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Serious Attackers Paired With Online Mob In Bank Attacks
The denial-of-service attacks chalked up to crowdsourced hacktivism had little impact, except to camouflage much more effective packet floods using compromised content-management servers
By co-opting content-management servers, usually hosted systems with large-bandwidth connections to the Internet, the attackers were able to use fewer systems to level a larger volume of bandwidth at the victims. In addition, businesses will likely not shut down the servers very quickly, even in the face of abuse complaints, Neustar's Joffe says.
"If someone said your core enterprise publishing server is being used in an attack, [the security team] would have to get management permission to shut down the server because it would have a business effect," he says. "I can't say the attackers thought it through that way. It could be pure luck, but on the other hand, a good defender would not ascribe it just to pure luck."
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The attacks also appeared to penetrate the DoS defenses that most financial institutions have in place as a matter of policy, says Paul Lawrence, vice president of international operations at Corero Network Security.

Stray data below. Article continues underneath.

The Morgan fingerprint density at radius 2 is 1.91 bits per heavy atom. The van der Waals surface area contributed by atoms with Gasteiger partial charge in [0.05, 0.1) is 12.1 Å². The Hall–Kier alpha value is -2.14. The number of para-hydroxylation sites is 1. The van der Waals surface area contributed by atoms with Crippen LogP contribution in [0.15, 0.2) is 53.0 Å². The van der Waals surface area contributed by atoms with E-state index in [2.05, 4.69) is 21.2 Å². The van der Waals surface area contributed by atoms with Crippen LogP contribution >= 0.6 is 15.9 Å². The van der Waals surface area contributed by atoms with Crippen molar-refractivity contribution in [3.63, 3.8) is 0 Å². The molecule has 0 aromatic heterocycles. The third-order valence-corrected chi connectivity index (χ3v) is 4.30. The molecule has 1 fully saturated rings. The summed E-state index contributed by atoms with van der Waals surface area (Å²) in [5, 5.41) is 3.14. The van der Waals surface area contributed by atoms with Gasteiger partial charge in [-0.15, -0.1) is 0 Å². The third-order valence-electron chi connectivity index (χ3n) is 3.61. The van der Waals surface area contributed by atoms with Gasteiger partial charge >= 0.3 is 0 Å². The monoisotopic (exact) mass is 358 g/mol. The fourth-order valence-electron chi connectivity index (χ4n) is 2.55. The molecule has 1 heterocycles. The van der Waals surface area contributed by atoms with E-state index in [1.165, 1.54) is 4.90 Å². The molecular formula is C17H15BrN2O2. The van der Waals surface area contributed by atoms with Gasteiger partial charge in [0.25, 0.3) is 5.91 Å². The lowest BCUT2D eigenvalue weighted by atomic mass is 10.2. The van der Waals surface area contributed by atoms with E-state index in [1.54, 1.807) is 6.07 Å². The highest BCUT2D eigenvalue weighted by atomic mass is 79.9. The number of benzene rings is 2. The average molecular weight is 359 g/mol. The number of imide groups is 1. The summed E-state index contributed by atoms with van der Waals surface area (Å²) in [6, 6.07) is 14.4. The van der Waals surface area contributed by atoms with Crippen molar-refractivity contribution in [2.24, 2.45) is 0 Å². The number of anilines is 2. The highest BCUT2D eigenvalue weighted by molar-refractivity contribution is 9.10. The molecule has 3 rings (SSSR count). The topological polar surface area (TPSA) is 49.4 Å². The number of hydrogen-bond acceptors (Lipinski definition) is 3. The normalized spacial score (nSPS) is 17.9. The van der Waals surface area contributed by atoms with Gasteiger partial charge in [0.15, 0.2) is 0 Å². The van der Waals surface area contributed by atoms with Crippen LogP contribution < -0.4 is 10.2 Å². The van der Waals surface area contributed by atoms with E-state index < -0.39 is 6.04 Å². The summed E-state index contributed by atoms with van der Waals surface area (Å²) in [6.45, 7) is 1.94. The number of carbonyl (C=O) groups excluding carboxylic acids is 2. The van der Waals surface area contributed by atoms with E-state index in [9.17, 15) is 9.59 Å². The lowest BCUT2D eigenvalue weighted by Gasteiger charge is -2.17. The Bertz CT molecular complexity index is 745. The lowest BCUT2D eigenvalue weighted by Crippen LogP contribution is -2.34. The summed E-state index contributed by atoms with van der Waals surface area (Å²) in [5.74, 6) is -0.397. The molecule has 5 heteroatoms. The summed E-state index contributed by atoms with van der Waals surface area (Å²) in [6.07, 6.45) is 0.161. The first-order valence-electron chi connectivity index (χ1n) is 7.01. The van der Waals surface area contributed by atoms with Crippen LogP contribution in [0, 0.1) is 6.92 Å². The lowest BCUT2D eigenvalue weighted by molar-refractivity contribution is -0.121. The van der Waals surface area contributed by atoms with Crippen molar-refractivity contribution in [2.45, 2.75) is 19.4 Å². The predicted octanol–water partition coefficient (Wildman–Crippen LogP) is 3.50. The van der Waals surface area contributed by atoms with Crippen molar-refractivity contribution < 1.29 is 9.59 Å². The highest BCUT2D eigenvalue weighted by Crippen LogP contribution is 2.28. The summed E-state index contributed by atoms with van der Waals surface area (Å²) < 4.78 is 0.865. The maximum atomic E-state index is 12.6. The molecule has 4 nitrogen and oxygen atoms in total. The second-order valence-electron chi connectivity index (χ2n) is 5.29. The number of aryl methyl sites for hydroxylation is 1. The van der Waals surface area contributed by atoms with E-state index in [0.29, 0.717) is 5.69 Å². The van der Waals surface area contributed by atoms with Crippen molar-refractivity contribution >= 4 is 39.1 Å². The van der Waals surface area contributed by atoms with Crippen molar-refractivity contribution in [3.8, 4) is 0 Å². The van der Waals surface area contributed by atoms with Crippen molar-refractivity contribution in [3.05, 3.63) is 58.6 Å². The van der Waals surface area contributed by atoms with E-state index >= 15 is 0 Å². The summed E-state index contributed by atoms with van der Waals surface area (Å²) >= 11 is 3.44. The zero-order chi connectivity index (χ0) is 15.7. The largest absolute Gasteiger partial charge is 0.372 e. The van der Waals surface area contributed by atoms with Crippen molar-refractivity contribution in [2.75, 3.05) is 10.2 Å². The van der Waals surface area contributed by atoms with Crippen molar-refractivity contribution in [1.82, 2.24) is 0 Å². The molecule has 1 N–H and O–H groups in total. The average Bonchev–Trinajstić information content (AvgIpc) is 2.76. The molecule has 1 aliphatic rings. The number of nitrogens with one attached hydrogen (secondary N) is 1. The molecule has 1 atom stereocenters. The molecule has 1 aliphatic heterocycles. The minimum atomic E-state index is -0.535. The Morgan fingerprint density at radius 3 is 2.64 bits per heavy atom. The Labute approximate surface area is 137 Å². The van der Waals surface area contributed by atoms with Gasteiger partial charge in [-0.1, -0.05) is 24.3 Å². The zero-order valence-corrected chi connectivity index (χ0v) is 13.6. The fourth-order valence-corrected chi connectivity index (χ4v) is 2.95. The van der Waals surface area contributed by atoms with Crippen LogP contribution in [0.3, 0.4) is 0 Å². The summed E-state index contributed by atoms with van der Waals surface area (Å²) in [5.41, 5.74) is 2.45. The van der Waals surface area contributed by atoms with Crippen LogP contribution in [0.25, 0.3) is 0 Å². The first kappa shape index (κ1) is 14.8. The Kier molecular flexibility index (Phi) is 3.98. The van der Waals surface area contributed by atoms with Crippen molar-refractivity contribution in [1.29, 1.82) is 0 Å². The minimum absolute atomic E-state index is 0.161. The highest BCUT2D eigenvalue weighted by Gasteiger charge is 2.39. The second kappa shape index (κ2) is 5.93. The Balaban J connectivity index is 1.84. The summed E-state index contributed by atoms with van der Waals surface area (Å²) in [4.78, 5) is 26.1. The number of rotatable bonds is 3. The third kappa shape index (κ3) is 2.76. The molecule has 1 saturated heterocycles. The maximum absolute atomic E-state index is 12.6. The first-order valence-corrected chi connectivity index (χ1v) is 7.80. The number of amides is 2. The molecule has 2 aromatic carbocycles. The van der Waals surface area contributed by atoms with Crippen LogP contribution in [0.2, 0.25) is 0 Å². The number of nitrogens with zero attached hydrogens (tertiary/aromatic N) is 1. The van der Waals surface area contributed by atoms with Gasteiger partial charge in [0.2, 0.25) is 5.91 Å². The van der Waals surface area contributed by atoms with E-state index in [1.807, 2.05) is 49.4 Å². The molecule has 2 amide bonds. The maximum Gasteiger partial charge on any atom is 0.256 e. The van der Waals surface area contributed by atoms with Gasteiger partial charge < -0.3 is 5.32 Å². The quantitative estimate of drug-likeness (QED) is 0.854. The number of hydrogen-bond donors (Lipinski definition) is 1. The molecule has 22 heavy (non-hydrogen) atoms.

"Today's DDoS attacks are carried out by a new breed of highly capable cyber criminals who quickly switch to different attack sources as each new attempt is thwarted," Lawrence said in a statement.
The size and skill used in the attacks have government officials worried, as well. U.S. responders have reportedly had a number of closed door meetings, while the European Network and Information Security Agency has put DDoS attacks front-and-center in its Cyber Europe 2012 incident response exercise that took place on Thursday.
"The scenario for Cyber Europe 2012 combines several technically realistic threats into one simultaneously escalating Distributed Denial of Service (DDoS) attack on online services in all participating countries," ENISA stated. "This kind of scenario would disrupt services for millions of citizens across Europe."
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